Not Just Billionaires — the Average Rich Person’s Pay Has Risen During COVID

Despite all the worry about inflation, the good news is that many businesses have increased wages this year to keep a small workforce employed and to compete in a tight labor market. However, wages rose rapidly for the ultra-rich despite the pandemic in 2020. Economists believe that gains made by workers in 2021 will not be sustainable unless structural changes take place.

The United States has seen a slowdown in wage growth since April, when it reached an all-time high. This was after employers tried to entice workers to return to their offices, cash registers, and restaurants following the lifting of pandemic lockdowns. Reports suggest that employers plan on spending slightly more on wages and benefits next year — but not as much as you might expect after record numbers of workers left their jobs in search of better prospects in 2021.

History shows that increases in average wages tend to favor the wealthy. An analysisOf new federal dataAccording to the Economic Policy Institute, wages for the top 1% of earners grew faster than those for the bottom 90% in 2020. This is a trend that has been going on for four decades.

While average wages rose slightly in most wage brackets, economists believe this is partly due to job losses during lockdowns. In 2020, the earnings of the wealthy grew at a faster rate than other income groups.

BillionairesMulti-millionaires Their wealth exploded over the past two years — even as the economy slowed and millions of people filed for unemployment. The lowest share of wages since 1937, when data collection began, was only 60% for the bottom 90 per cent of workers..

The top 1 percent received 13.8 percent of all wages for 2020, almost double the amount that top earners received back in 1979. EPI reports that while the average wage for the wealthy has not increased every year since 1979 (and it has not been increasing in the last ten years), the redistribution upward of wages (from the bottom 90 percent towards the wealthy) has remained fairly constant. The annual average wage for the bottom 90% was nearly $39,000 in 2019The top 5 percent earned an average of $320,000,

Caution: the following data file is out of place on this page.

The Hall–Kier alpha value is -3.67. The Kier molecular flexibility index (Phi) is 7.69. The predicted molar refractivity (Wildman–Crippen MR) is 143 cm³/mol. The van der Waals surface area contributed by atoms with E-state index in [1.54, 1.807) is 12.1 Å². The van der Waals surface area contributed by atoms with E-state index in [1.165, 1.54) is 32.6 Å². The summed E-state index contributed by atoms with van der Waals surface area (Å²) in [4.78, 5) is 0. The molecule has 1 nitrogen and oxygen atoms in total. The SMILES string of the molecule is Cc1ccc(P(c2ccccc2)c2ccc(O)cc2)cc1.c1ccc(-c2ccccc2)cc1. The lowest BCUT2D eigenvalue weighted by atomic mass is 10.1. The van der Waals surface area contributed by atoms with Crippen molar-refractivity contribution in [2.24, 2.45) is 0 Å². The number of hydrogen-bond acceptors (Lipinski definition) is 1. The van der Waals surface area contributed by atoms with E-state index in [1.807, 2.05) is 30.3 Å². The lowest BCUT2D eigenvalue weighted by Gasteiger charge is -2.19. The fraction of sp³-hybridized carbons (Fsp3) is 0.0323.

The top 1 percent saw their average pay increase by almost 10 percent in 2020. Wages for the top 0.1% increased by as much as 7.3 percent. According to Lawrence Mishel, EPI economist, wages for everyone else increased by only 1.7 percent. However, that is not the complete story.

“The bottom 90 percent appears to have done somewhat better [in 2020], but that’s partially because we are missing a whole group of people at the bottom,” Mishel said in an interview.

During the lockdowns of 2020, there were large job losses in retail and food service industries. However, high-paid workers in finance continued to work remotely. Mishel stated that many of the lowest-paid workers in retail and food service lost their jobs, or were laid off. This artificially increased the data on the average wages of the bottom 90 percent of earners.

Inflation also grew by a sluggish 1.2 percent in 2020, which pushed up the average “real wage,” or wages adjusted for inflation to reflect the actual purchasing power of a paycheck. The average real income for the top one percent has increased by 179 per cent since 1979. But, the real income for the top 0.1% has risen by 389 per cent. The share of total wages paid out to the wealthy increased by 28 percent, while the bottom 90 percent saw a 28 per cent increase.

Mishel stated that there are many deliberate public policies that have pushed people with lower incomes to produce more for less payAs executive salaries soared in recent years. Wage theft, the decline of unions, globalization fueled by corporate greed, the erosion of overtime and other protections for workers, and a federal minimum wage frozen at $7.25 per hour have all enabled business owners and those who hold the purse strings of capital to chip away at workers’ bargaining power.